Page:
Athletics 6, Angels 0: Per ESPN: Bartolo Colon is the first pitcher over the age of 40 to have more than one shutout in a season since Randy Johnson did it in 2004. Per a Twitter search for “Bartlo Colon steroids” people on Twitter aren’t all that impressed. No matter: dude is on pace for 21 wins and 225 innings pitched.

Diamondbacks 3, Giants 1: The Dbacks avoid the sweep — holding off an error-and-infield-single-driven would-be ninth inning rally by the Giants — and just barely hold on to their lead in the NL West.

Rockies 4, Cubs 3: Tyler Chatwood tossed six decent innings. Nolan Arenado drove in the go-ahead run on a sixth inning single and an insurance run scored on the same play via a throwing error.

Orioles 4 vs. Rangers 2: I talked to Chris Tillman for a bit at the All-Star Game. No other media member was talking to him. I asked him if he was cool with more or less being ignored. He said “Yep, that’s good for me. I like it that way just fine.” Here he allowed two runs in eight innings and got the win. And probably had to answer questions about that from the press, the poor sod.

Red Sox 8, Yankees 7: Mike Napoli with a walkoff homer in the 11th. It was bookended with his three-run shot in the third. The Yankees can take a moral victory away having scored seven runs, right? No? Eh, well, OK. But it was something seeing them score seven runs.

Moore loses no-hitter with 2 outs in 9th, Giants top Dodgers

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LOS ANGELES (AP) San Francisco lefty Matt Moore lost his no-hit bid with two outs in the ninth inning on a soft, clean single by Corey Seager, and the Giants beat the Los Angeles Dodgers 4-0 Thursday night.

Moore’s try ended on his 133rd pitch. It was Seager Bobblehead Night at Dodger Stadium, and a sellout crowd cheered Moore after the ball plopped onto the grass in shallow right field.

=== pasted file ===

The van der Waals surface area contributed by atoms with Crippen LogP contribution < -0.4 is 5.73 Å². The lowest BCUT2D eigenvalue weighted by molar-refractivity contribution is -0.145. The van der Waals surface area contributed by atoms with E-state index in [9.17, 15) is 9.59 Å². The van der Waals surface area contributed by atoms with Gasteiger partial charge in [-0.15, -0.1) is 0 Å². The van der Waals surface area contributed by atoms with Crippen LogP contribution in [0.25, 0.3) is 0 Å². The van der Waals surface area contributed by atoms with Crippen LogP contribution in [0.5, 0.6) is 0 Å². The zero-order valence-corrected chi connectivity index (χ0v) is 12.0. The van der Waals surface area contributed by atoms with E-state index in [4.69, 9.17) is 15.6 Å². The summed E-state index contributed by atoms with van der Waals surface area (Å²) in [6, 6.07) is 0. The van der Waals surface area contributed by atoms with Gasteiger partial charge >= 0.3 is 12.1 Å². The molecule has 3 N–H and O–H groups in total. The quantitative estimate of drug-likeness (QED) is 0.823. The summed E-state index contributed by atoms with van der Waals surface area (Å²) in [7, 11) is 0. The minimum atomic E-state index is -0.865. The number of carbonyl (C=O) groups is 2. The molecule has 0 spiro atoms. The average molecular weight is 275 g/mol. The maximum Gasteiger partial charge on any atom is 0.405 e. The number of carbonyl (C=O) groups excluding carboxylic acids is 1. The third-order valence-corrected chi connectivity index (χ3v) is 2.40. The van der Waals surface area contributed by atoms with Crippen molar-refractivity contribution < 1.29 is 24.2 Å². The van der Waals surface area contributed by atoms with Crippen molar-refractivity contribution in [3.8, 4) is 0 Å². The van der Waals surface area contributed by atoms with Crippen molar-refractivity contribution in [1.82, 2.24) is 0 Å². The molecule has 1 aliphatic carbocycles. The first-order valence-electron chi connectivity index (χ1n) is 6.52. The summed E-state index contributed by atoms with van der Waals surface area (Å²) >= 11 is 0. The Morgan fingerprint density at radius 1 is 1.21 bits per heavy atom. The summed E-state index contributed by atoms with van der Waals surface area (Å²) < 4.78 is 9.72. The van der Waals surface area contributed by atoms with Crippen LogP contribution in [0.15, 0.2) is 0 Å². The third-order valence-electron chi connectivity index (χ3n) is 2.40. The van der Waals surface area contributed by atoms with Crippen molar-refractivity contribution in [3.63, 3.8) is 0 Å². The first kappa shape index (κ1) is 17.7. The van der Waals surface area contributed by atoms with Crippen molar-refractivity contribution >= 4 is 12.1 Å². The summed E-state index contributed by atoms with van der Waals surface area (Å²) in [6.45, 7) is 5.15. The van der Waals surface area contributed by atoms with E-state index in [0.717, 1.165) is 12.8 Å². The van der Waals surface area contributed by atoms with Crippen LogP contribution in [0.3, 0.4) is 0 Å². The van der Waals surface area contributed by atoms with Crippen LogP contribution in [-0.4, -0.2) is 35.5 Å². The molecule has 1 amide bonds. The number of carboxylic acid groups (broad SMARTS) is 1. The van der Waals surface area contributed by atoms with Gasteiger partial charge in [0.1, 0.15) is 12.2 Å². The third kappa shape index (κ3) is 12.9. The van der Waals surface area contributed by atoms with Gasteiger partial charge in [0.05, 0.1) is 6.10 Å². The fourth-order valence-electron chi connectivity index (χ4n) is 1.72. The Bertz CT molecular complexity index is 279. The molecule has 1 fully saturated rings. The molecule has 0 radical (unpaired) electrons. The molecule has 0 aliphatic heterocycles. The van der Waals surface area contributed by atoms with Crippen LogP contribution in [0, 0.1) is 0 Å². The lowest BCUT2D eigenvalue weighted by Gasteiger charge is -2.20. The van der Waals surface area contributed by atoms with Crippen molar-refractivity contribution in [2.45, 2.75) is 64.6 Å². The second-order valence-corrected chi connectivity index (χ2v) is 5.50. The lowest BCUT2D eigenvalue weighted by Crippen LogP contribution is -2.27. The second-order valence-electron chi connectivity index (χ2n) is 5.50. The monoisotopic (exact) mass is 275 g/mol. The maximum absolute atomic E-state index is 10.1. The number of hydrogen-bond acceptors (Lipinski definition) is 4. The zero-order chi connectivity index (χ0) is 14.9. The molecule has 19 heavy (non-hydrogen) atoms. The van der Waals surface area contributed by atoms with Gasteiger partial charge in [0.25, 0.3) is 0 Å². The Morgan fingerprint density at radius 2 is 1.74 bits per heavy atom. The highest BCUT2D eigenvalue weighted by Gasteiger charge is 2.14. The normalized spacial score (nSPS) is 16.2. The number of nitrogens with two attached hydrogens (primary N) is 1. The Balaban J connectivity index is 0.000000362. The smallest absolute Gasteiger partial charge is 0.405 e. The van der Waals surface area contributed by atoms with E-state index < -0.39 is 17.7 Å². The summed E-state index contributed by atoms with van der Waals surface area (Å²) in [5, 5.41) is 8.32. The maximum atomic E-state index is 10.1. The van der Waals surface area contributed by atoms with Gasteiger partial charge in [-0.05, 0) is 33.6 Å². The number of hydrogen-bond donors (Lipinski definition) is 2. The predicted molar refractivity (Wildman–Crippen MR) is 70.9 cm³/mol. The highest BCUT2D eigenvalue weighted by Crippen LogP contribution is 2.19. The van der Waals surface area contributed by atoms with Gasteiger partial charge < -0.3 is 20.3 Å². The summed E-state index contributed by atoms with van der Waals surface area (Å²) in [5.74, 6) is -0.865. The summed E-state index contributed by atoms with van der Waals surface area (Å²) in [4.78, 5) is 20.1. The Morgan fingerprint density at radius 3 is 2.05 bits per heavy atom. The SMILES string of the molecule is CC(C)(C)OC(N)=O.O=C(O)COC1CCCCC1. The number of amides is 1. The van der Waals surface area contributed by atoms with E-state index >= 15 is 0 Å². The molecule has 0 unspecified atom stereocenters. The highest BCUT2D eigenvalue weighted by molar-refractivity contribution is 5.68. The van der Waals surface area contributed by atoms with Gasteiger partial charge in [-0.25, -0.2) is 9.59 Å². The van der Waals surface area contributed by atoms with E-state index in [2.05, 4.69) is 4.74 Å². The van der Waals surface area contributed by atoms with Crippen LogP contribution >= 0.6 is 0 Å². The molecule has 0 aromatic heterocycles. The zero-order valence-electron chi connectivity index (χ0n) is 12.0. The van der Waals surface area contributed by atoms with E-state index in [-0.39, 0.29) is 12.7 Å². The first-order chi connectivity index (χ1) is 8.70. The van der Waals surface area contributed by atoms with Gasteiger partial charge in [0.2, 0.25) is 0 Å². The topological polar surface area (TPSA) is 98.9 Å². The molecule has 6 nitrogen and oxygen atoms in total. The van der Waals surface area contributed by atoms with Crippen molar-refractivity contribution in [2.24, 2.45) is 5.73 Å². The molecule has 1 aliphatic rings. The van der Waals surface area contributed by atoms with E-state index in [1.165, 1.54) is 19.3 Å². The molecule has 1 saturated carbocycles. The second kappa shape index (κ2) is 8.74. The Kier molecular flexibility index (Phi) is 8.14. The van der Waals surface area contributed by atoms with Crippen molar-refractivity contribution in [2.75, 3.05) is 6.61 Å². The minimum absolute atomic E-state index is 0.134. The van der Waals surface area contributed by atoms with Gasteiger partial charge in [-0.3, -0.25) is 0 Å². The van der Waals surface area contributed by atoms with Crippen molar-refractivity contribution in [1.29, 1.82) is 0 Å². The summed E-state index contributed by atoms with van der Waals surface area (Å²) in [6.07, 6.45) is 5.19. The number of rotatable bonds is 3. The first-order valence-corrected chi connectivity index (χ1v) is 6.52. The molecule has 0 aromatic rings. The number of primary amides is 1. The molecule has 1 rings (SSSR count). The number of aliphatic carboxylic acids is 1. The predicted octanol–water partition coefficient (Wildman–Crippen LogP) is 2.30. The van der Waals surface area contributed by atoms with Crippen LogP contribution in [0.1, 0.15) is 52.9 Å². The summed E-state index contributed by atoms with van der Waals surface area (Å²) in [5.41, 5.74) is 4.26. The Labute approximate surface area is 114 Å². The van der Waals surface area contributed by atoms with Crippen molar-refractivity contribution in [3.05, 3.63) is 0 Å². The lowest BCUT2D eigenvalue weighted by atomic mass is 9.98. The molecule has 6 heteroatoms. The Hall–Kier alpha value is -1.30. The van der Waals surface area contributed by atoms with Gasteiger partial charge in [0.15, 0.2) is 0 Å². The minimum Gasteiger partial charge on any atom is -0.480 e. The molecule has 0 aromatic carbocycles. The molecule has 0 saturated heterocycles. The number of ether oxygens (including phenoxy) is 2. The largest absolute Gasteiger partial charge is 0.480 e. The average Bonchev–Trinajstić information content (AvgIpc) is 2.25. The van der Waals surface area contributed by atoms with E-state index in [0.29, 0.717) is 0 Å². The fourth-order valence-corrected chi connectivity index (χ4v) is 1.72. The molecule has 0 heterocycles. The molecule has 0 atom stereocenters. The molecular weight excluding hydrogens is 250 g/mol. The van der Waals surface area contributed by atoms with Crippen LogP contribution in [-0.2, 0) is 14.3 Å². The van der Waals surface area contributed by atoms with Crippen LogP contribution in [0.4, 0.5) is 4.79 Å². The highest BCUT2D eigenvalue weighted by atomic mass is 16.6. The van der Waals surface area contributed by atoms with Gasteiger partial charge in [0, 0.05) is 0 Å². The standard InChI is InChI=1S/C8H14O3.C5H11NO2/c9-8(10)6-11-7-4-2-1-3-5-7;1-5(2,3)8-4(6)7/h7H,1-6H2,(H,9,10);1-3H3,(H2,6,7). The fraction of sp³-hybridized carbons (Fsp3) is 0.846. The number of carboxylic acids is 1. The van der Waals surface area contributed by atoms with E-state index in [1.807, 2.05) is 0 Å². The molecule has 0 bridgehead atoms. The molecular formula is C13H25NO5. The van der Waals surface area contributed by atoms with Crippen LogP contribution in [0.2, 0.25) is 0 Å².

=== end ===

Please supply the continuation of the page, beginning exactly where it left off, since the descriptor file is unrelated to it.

Moore was pulled immediately. Giants manager Bruce Bochy had been pacing in the dugout for a couple of innings as Moore’s pitch count climbed – he missed most of the last two seasons after Tommy John surgery.

Giants center fielder Denard Span sprinted for two outstanding catches, including a leadoff grab in the ninth, to give Moore a chance.

Moore earned his first win for the Giants since they got him in a trade with Tampa Bay on Aug. 1.

The 27-year-old Moore nearly gave San Francisco a major league record five straight years with a no-hitter. And he almost became the first Giants pitcher to no-hit the archrival Dodgers since 1915, when New York’s Rube Marquard stopped Brooklyn.

Moore struck out seven and walked three. Reliever Santiago Casilla needed just one pitch to get the final out.

The win moved the Giants within two games of the NL West-leading Dodgers.

Video: This is an interesting way to avoid getting tagged out

SAN FRANCISCO, CA - AUGUST 20:  Yoenis Cespedes #52 of the New York Mets is congratulated by teammates after he hit a solo home run against the San Francisco Giants in the top of the third inning at AT&T Park on August 20, 2016 in San Francisco, California.  (Photo by Thearon W. Henderson/Getty Images)
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The Mets rode a bloop hit and a fortuitous slide by Yoenis Cespedes into a four-run fifth inning against the Cardinals during Thursday night’s game.

After Cespedes drew a one-out walk, James Loney hit a weak pop-up into shallow left field. Left fielder Brandon Moss and shortstop Greg Garcia both gave chase but it dropped in. Cespedes, running the bases aggressively, sprinted towards third base. Moss scooped up the ball and threw to Adam Wainwright covering third base.

Cespedes appeared to have been tagged out by Wainwright, but as luck would have it, Cespedes’ cleats stuck on Wainwright’s glove and yanked it off. Cespedes was ruled safe and the Cardinals challenged the call, but it was ultimately upheld.

After that play, Curtis Granderson struck out, Wilmer Flores reached on a fielding error by Garcia, and Alejandro De Aza hit a three-run home run to right field, pushing the Mets’ lead to 7-0.